The Securities and Futures Commission is investigating 15 financial firms that sponsored initial public offerings in Hong Kong, amid concern over “substandard” work, according to head of enforcement Tom Atkinson.
Failure to verify critical information, such as checking on customers and revenue, were among the issues, Atkinson said at the Thomson Reuters Pan Asian Regulatory Summit on Wednesday. The sponsors’ actions resulted in billions of Hong Kong dollars in losses for investors, he said.
There are 106 registered firms in Hong Kong responsible for vetting and submitting IPO applications, according to the SFC. They can be held accountable for incorrect information in prospectuses and face sanctions including fines.
The probes come amid broader efforts by the SFC to clamp down on flawed public offerings. The regulator has this year blocked IPOs, questioned new issue applicants directly and warned sponsors to follow the rules. Atkinson also said his organization has succeeded in reducing wild price swings in the city’s small-cap market.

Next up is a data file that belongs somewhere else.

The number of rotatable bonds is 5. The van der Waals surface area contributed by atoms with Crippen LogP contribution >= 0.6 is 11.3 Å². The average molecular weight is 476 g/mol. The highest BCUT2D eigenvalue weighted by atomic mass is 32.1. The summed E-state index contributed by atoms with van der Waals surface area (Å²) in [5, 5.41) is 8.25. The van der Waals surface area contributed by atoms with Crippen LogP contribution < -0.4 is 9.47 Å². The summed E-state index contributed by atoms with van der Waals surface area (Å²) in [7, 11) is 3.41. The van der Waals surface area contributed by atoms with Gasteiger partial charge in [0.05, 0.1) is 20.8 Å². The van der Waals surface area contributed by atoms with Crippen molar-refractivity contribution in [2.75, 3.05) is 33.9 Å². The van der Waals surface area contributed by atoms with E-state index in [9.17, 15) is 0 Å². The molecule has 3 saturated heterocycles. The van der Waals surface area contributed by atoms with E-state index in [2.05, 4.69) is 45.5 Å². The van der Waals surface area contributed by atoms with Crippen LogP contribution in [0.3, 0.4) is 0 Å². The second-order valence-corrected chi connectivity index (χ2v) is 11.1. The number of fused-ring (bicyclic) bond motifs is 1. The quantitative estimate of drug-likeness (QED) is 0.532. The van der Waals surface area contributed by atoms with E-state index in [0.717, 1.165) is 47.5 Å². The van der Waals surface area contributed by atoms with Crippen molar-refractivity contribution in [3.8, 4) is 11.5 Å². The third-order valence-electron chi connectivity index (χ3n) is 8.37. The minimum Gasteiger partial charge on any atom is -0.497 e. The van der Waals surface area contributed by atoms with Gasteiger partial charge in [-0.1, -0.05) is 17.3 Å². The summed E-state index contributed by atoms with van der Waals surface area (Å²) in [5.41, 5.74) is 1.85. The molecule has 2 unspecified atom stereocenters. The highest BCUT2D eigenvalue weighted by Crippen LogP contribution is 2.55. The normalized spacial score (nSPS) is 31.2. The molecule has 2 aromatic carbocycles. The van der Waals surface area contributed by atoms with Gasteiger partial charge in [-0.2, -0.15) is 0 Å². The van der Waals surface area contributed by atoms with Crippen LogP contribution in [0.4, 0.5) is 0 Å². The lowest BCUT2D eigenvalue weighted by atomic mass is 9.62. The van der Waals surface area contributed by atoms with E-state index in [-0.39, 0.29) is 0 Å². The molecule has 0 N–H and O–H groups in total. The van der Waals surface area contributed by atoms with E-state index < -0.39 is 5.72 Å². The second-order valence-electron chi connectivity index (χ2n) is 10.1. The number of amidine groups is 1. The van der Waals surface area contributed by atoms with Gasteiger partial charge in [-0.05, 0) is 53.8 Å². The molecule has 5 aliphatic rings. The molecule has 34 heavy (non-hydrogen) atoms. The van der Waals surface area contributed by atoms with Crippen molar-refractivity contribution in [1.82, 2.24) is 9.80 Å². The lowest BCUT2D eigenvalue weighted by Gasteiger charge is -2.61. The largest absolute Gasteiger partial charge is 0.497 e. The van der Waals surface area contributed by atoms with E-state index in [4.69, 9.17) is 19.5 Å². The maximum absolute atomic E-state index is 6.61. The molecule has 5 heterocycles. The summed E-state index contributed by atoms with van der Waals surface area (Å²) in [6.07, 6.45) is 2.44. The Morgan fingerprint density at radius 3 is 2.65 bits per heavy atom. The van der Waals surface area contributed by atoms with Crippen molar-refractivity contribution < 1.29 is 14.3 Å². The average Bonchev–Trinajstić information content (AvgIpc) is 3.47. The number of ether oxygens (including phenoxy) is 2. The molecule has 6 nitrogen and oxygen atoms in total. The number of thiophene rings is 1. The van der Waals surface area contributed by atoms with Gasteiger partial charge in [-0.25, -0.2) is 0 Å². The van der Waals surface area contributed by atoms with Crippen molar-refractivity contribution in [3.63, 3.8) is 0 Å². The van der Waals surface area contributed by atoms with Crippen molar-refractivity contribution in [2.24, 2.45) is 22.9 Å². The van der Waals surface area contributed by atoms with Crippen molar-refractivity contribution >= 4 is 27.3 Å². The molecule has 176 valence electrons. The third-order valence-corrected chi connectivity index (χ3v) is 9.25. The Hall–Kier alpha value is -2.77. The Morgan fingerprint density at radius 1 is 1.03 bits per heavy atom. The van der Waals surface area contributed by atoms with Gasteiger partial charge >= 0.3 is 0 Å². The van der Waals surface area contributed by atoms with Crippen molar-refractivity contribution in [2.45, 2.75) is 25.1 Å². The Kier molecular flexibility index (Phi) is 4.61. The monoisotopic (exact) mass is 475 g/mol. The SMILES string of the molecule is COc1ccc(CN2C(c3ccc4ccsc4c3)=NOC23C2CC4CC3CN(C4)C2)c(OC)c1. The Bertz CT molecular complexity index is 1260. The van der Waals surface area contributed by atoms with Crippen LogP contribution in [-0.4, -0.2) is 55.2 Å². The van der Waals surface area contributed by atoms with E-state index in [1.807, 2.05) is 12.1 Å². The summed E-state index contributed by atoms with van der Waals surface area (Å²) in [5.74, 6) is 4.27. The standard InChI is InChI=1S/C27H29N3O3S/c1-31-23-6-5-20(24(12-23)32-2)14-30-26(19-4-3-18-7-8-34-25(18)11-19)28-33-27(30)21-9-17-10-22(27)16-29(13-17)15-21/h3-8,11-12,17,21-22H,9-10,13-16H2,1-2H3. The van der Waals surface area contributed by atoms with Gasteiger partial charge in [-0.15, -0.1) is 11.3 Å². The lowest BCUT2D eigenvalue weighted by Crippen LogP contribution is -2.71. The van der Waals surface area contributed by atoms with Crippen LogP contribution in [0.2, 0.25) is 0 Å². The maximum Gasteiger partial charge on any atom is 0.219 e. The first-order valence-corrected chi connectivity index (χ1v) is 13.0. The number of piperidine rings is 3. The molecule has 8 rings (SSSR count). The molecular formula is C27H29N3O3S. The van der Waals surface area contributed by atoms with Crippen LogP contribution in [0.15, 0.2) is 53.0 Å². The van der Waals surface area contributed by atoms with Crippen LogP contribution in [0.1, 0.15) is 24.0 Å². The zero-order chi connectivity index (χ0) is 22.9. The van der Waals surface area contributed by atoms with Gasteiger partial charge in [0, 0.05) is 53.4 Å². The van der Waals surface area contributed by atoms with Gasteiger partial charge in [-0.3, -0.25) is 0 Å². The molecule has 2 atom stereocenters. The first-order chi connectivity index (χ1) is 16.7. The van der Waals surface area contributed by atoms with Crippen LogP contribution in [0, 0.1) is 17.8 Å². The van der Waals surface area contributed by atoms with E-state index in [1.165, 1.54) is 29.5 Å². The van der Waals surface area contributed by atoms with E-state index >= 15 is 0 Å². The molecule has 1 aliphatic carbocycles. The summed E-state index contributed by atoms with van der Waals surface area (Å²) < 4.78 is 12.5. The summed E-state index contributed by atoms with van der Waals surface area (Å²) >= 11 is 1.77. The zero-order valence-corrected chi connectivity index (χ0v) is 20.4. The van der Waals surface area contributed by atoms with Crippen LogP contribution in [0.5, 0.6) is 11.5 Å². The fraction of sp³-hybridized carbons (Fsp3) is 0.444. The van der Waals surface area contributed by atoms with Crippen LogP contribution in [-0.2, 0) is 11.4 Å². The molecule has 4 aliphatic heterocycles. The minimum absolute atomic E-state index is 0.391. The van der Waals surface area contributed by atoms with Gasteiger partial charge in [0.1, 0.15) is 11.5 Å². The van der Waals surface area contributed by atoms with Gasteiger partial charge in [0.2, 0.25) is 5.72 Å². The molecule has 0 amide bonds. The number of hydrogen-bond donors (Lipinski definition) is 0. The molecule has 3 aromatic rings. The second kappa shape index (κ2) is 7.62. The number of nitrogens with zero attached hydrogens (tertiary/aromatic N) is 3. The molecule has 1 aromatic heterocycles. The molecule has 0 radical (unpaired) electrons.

UBS Group AG, Standard Chartered Plc, and Citigroup Inc. are among firms that have been investigated in relation to new issuers. CCB International Holdings Ltd. is also being questioned for work done on a now-scrapped 2014 IPO.
Standard Chartered and UBS said in filings last year they may face regulatory actions for their work on unspecified IPOs. In June, the SFC filed a writ in the High Court against Citigroup’s Asian arm, claiming the company engaged in “market misconduct" related to the initial public offering of Real Gold Mining Ltd. in 2009. A Citigroup spokesman declined to comment.
Atkinson also said Wednesday that the SFC will soon announce a new response to cross-border issues with mainland China. The effort will address challenges faced when gathering evidence and securing suspects, he said.
Cross-border crimes are among 136 corporate fraud investigations the SFC is currently conducting, Atkinson said. In one case, the regulator recently raided multiple premises with more than 100 agents, its largest such action to date, he said. The searches were related to groups that use companies to hide market manipulation and defraud minority investors, he said.
Separately, the Hong Kong Monetary Authority is investigating eight banks for anti-money laundering, Meena Datwani, HKMA director of enforcement, said at the same forum, without providing more details.